This week, HR Policy Global published its European Works Council (EWC) Survey Report. With 96 respondents, this is the largest survey on EWCs from the employer’s perspective and will help to advocate for and amplify the employer voice.
Why it matters: Contrary to narratives supporting the proposed EWC Directive, which makes major changes to EWCs, the survey results show that most companies with EWCs have experienced stability, flexibility, and progress over the years. Additionally, EWCs have proven to be effective in dealing with mergers, acquisitions, and global challenges, with very few legal cases.
- EWCs work well and are improving: 70% of companies report their EWC as being constructive or very constructive. 94% of companies report that the EWCs have become increasingly effective over time with just 2% of companies reporting the EWCs are less effective.
- EWC members do not perceive the definitions under the current directive as restrictive or limiting to their ability to interpret them on an individual basis. Merely 5% of the companies surveyed felt the need to seek legal judgment on their application. This contradicts the assertion that there are shortcomings in the current EWC definitions and unilateral decision-making process.
- Article 13 agreements (i.e., agreements negotiated before the 1996 Directive was in effect), have proven to be sustainable and flexible. According to the survey, 45% of companies have chosen to sustain Article 13 agreements for nearly three decades, indicating both parties are comfortable with the current conditions. They have not hindered EWC’s progress but have allowed them to evolve and adapt to changing times. Therefore, the suggestion of ending the current exemptions will create unnecessary burdens and disruptions for both employers and EWC members.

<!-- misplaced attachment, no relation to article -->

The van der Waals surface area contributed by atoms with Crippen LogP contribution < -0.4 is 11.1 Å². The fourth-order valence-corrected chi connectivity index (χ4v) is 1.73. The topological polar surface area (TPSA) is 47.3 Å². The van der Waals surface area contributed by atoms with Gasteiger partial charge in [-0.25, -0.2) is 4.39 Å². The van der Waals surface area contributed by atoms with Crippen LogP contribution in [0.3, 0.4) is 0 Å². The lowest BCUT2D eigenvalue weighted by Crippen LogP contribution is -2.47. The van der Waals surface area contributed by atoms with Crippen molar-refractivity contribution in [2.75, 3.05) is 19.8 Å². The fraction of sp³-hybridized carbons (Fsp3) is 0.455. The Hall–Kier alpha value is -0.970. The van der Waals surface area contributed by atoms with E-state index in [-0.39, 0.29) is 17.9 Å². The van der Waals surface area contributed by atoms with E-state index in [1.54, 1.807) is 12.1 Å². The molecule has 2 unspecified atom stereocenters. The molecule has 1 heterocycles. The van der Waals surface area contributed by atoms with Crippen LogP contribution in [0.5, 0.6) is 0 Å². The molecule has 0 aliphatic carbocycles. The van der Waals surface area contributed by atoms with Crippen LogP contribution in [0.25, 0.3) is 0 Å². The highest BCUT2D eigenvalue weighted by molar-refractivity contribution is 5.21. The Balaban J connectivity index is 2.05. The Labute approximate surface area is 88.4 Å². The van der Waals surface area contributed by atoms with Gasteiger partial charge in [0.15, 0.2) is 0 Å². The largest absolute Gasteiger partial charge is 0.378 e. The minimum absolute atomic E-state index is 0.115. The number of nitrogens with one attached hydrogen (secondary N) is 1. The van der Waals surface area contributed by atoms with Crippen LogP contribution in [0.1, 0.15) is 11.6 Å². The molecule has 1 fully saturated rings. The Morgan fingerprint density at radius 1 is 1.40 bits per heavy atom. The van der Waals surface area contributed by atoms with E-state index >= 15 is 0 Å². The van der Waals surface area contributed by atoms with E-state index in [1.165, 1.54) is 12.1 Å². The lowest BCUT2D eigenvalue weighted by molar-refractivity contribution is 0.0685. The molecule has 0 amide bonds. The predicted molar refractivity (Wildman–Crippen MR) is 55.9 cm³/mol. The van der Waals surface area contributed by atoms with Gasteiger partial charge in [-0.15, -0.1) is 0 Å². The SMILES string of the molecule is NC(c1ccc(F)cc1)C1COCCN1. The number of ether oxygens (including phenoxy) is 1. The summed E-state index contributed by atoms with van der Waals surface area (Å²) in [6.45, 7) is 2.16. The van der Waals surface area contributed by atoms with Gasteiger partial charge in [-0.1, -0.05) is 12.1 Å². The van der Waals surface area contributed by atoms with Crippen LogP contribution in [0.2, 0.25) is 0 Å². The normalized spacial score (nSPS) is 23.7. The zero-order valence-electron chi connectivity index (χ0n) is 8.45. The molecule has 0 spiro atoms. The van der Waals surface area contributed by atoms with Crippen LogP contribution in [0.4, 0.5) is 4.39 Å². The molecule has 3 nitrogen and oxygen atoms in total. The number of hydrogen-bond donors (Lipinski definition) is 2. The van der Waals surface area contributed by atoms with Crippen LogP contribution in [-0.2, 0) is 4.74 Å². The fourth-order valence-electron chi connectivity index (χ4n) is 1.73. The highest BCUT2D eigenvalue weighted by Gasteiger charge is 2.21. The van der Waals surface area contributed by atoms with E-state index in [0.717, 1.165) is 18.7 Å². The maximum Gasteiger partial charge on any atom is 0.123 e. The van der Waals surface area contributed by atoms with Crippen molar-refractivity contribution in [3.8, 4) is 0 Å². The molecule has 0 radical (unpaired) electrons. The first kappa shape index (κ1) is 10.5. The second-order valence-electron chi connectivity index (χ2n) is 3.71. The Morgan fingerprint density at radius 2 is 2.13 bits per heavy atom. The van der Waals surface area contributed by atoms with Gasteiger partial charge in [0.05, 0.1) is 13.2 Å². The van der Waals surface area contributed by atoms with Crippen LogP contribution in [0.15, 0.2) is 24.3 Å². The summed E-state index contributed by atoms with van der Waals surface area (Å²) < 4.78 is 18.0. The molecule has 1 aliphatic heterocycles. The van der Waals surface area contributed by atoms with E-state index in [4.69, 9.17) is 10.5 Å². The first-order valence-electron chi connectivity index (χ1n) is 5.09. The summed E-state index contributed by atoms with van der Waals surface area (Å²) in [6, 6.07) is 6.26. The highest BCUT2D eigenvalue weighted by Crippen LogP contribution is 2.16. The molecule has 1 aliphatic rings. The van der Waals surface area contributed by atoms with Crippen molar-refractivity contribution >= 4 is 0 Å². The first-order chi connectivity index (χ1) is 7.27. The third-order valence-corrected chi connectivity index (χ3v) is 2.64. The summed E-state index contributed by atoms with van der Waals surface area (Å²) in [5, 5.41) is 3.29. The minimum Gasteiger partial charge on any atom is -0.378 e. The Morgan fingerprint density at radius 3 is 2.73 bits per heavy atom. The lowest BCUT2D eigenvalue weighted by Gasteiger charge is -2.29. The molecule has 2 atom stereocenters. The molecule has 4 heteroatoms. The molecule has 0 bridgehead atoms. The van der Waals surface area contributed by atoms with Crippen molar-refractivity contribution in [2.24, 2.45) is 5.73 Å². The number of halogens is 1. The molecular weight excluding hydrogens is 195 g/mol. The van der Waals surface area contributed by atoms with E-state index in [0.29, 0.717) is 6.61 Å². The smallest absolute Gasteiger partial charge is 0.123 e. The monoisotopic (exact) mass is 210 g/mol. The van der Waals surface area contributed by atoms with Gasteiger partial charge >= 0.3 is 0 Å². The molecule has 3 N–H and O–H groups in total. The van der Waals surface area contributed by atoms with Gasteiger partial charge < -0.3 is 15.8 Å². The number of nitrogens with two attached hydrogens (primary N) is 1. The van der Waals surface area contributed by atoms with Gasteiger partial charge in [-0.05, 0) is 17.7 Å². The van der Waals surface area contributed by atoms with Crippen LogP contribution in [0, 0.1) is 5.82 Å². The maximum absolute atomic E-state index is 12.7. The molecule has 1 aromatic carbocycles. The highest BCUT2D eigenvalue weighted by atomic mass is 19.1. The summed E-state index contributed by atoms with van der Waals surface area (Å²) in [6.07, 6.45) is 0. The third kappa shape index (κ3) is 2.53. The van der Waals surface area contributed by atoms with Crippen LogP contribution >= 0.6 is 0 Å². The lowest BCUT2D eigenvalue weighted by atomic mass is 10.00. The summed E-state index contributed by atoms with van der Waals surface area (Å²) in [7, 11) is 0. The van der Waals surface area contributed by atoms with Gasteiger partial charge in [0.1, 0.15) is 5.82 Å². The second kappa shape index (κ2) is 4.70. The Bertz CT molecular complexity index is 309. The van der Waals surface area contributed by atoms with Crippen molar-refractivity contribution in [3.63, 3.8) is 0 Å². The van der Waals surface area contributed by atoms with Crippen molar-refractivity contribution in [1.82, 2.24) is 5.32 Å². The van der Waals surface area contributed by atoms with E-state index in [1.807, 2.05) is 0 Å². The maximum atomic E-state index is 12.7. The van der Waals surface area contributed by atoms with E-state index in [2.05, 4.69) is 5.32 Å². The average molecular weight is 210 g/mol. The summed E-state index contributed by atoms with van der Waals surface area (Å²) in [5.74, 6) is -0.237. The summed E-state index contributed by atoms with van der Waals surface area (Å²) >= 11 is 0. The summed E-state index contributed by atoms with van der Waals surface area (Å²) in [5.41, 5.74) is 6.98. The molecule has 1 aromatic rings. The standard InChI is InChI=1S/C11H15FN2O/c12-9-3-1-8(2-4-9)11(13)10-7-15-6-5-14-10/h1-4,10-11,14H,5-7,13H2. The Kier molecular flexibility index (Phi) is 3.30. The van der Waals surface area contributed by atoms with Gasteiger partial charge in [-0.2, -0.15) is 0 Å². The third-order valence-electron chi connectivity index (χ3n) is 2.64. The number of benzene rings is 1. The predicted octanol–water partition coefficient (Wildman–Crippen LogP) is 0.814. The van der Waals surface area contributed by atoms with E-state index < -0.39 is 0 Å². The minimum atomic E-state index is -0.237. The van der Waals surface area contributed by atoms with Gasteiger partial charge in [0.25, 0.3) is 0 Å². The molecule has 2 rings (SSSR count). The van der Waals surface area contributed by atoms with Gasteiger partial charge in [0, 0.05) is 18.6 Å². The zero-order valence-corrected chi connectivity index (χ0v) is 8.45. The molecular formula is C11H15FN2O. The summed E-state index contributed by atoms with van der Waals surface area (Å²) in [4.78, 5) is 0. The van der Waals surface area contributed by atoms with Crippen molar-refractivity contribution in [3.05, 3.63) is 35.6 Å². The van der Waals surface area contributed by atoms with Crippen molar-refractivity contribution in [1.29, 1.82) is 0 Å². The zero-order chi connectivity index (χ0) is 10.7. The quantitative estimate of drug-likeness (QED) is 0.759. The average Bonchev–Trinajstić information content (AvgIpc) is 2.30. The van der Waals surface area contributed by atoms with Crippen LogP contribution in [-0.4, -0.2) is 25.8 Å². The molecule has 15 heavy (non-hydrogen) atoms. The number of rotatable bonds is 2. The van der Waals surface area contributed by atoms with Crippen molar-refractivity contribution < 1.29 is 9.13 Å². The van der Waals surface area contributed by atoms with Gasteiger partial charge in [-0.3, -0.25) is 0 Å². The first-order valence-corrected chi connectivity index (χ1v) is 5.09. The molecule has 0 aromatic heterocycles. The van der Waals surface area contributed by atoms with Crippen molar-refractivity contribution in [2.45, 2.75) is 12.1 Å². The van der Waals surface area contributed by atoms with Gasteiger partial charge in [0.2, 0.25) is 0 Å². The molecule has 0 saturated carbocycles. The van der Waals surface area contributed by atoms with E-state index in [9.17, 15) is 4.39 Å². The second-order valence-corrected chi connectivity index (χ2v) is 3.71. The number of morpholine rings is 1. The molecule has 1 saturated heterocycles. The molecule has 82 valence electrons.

- Most agreements are broad operating frameworks not prescriptive rules, which provide flexibility for both parties. Additionally, many companies have broadened the EWC agenda and moved from one to two standard meetings per year. The proposed directive, which seeks to impose legislated default rules, will curtail flexibility for both parties.
- Exceptional meetings, for circumstances with a significant impact on the interest of workers, are rare with 40% having no exceptional meetings in the last three years. Of those that have, 80% held three or less exceptional meetings and 37% just had one. Companies have been granting these requests in 87% of cases and engaging with employee representatives.
- The survey shows little evidence of companies minimizing the role of the EWC , which the new proposal was trying to address. The current scheme allows different sizes and shapes of EWCs with widely differing terms of agreement.
Next steps: We will share our report with broader stakeholders. To learn more about EWCs and how to negotiate with social partners in Europe, join our upcoming December 5 and 7 virtual training, Negotiating with European Social Partners and in-person European Knowledge and Networking Program in Brussels February 28-29.